Late Breaking News
WASHINGTON — Military veterans injured between 2001 and 2005 are now retroactively eligible for traumatic injury benefits, even if they never deployed overseas to battle zones in Iraq and Afghanistan.
WASHINGTON — When servicemembers commit suicide, a common misperception is that the extreme act is a response to traumatic battlefield experiences.
WASHINGTON — Mass-casualty management planning that occurred at the Pentagon in the months and days before 9/11 helped medical personnel respond appropriately and saved American lives, according to retired Lt. Gen. Paul K. Carlton Jr., MD, who was involved in that planning as the Air Force surgeon general.
WASHINGTON — The United States should have a system in place to compensate medical research subjects for injuries incurred during the trials they were a part of, according to a federal report. Currently, the U.S. requires subjects to seek compensation through the federal court system.
WASHINGTON — Since taking office, FDA Commissioner Margaret Hamburg, MD, has pushed for science to play a stronger role in the agency, both in the rationale for its decision-making and in meeting its basic purpose.
WASHINGTON — The U.S. military has implemented programs and strategies to promote psychological resilience among troops as stress from the current conflicts in Iraq and Afghanistan has taken a toll.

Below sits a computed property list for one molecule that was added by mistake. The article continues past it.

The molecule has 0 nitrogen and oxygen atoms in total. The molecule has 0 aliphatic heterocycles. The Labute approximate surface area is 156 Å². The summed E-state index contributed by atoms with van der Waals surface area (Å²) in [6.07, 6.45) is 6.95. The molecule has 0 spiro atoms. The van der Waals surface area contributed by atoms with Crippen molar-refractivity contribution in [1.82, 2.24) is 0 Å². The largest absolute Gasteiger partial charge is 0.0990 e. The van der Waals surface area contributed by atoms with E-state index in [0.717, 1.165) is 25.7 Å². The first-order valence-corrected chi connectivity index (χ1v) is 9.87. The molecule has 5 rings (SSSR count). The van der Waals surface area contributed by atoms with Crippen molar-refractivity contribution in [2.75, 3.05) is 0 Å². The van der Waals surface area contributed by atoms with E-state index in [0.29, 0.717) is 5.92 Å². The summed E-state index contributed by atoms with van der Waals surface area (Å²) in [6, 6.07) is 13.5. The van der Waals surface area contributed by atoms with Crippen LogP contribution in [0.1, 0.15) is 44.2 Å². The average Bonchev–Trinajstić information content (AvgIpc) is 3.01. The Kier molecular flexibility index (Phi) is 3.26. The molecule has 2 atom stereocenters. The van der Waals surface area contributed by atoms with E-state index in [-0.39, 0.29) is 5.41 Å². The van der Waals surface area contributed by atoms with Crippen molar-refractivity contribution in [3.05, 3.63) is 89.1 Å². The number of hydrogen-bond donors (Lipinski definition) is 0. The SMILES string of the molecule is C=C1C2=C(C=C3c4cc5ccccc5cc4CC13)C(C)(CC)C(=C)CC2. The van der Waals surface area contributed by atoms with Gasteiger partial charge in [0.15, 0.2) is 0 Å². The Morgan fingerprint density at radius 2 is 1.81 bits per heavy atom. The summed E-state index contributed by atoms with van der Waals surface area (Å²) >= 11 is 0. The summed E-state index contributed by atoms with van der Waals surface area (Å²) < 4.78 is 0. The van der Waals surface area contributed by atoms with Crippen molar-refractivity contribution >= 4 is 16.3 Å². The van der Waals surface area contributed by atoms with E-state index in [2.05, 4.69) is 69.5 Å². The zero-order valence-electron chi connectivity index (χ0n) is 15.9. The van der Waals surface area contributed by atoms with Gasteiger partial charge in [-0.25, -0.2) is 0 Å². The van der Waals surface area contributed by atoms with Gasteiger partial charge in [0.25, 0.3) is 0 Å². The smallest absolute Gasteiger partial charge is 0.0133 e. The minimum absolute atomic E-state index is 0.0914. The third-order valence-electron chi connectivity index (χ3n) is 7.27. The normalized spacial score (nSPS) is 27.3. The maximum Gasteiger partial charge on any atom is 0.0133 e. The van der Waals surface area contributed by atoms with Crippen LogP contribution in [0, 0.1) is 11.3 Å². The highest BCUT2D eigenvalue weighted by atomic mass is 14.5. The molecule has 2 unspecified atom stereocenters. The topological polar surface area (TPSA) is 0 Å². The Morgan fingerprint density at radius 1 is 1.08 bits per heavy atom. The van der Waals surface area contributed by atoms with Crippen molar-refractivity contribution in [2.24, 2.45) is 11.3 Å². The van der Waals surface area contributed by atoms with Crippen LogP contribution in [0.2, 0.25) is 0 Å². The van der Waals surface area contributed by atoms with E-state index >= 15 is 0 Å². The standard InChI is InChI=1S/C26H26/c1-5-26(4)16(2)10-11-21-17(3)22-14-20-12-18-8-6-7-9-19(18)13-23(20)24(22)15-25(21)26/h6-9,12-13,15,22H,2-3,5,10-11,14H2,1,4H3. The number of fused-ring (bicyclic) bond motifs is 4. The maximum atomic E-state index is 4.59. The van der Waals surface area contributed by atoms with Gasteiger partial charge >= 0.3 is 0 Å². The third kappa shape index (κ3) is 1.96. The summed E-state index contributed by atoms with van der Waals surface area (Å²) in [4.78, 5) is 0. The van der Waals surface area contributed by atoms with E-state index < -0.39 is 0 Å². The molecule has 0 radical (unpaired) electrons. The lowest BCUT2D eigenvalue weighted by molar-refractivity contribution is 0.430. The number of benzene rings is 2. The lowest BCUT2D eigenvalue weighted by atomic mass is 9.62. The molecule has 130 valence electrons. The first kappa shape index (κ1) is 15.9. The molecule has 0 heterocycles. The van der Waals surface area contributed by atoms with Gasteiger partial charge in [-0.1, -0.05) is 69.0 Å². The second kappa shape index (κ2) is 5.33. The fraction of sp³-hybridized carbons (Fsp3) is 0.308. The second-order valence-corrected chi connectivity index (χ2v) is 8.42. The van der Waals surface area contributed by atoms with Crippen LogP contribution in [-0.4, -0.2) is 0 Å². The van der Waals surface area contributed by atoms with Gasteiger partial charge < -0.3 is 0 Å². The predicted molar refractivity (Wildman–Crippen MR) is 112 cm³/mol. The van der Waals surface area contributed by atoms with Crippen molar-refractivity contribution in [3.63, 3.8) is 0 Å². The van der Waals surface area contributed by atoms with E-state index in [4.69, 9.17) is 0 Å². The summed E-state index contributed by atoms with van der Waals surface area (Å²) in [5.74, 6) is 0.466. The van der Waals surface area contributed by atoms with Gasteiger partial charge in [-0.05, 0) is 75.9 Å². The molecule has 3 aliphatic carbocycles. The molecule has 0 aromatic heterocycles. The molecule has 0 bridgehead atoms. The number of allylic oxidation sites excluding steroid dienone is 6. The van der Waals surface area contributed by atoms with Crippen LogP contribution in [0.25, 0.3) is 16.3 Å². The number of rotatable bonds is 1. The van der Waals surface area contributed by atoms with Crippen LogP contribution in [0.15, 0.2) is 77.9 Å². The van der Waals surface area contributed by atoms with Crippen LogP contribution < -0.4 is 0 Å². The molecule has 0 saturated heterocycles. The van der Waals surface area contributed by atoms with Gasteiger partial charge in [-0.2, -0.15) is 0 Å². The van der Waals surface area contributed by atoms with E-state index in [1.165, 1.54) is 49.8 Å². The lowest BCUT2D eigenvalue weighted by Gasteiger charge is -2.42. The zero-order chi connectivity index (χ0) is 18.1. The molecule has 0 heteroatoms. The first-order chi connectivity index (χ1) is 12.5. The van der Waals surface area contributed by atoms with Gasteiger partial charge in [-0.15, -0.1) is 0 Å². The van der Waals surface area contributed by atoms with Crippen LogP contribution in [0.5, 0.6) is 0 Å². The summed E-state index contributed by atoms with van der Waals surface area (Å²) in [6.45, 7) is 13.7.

Fort Belvoir, VA - The new 120-bed Fort Belvoir Community Hospital (FBCH) is far from the typical hospital with institutional green cinderblock walls lining dark hallways.
BETHESDA, MD — A wave of genetic research projects sparked by last decade’s completion of the Human Genome Project are slowly making their way to fruition. Researchers, many of whom are based at NIH, are busy teasing apart the genetic mechanisms that contribute to disease, as well as finding ways to give physicians the ability to use genomic data to directly treat patients.
WASHINGTON — A new chapter in military medicine is set to begin this month with the opening of the new Walter Reed National Military Medical Center in Bethesda, MD.
WASHINGTON — An antipsychotic medication commonly used by VA to treat combat-related PTSD has been found to have no discernible benefit. Patients taking the drug risperidone (Risperdal) did no better than those taking a placebo, according to a recent VA-run study.
Most Popular Stories
- Many Healthcare Providers Lose VA Retention Bonuses
- Federal Medicine Organizational Meetings — Tarred with the Same Brush?
- Despite Formulary, High-Cost Diabetes Drug Use Varies Widely Across VA Facilities
- Report Says Administration Faces Hard Choices For Veterans Programs
- Physician Overcomes TBI to Return to Active-Duty Medicine
Join Our E-Mail List